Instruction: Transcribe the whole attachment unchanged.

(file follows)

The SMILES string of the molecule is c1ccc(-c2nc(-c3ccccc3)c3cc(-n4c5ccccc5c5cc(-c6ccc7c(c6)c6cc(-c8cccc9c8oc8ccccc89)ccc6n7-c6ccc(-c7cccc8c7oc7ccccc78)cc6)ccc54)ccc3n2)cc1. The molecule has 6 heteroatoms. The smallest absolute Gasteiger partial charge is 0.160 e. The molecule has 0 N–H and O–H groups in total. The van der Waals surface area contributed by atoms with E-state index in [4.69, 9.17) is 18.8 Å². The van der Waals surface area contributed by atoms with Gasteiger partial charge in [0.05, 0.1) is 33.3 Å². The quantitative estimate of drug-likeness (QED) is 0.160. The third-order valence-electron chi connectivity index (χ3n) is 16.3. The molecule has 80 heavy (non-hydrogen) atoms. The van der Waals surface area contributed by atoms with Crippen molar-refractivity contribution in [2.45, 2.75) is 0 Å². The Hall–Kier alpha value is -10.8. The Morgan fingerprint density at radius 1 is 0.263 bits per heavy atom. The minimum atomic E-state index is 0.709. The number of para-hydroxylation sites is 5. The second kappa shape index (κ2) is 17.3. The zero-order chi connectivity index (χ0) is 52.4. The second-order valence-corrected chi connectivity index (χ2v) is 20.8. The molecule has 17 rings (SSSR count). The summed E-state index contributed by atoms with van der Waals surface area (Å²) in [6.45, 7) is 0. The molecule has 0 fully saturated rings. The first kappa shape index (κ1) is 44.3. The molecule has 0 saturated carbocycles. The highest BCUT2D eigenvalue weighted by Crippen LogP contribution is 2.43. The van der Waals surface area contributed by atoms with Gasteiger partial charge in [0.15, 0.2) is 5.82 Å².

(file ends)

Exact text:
The SMILES string of the molecule is c1ccc(-c2nc(-c3ccccc3)c3cc(-n4c5ccccc5c5cc(-c6ccc7c(c6)c6cc(-c8cccc9c8oc8ccccc89)ccc6n7-c6ccc(-c7cccc8c7oc7ccccc78)cc6)ccc54)ccc3n2)cc1. The molecule has 6 heteroatoms. The smallest absolute Gasteiger partial charge is 0.160 e. The molecule has 0 N–H and O–H groups in total. The van der Waals surface area contributed by atoms with E-state index in [4.69, 9.17) is 18.8 Å². The van der Waals surface area contributed by atoms with Gasteiger partial charge in [0.05, 0.1) is 33.3 Å². The quantitative estimate of drug-likeness (QED) is 0.160. The third-order valence-electron chi connectivity index (χ3n) is 16.3. The molecule has 80 heavy (non-hydrogen) atoms. The van der Waals surface area contributed by atoms with Crippen molar-refractivity contribution in [2.45, 2.75) is 0 Å². The Hall–Kier alpha value is -10.8. The Morgan fingerprint density at radius 1 is 0.263 bits per heavy atom. The minimum atomic E-state index is 0.709. The number of para-hydroxylation sites is 5. The second kappa shape index (κ2) is 17.3. The zero-order chi connectivity index (χ0) is 52.4. The second-order valence-corrected chi connectivity index (χ2v) is 20.8. The molecule has 17 rings (SSSR count). The summed E-state index contributed by atoms with van der Waals surface area (Å²) in [6.45, 7) is 0. The molecule has 0 fully saturated rings. The first kappa shape index (κ1) is 44.3. The molecule has 0 saturated carbocycles. The highest BCUT2D eigenvalue weighted by Crippen LogP contribution is 2.43. The van der Waals surface area contributed by atoms with Gasteiger partial charge in [0.15, 0.2) is 5.82 Å².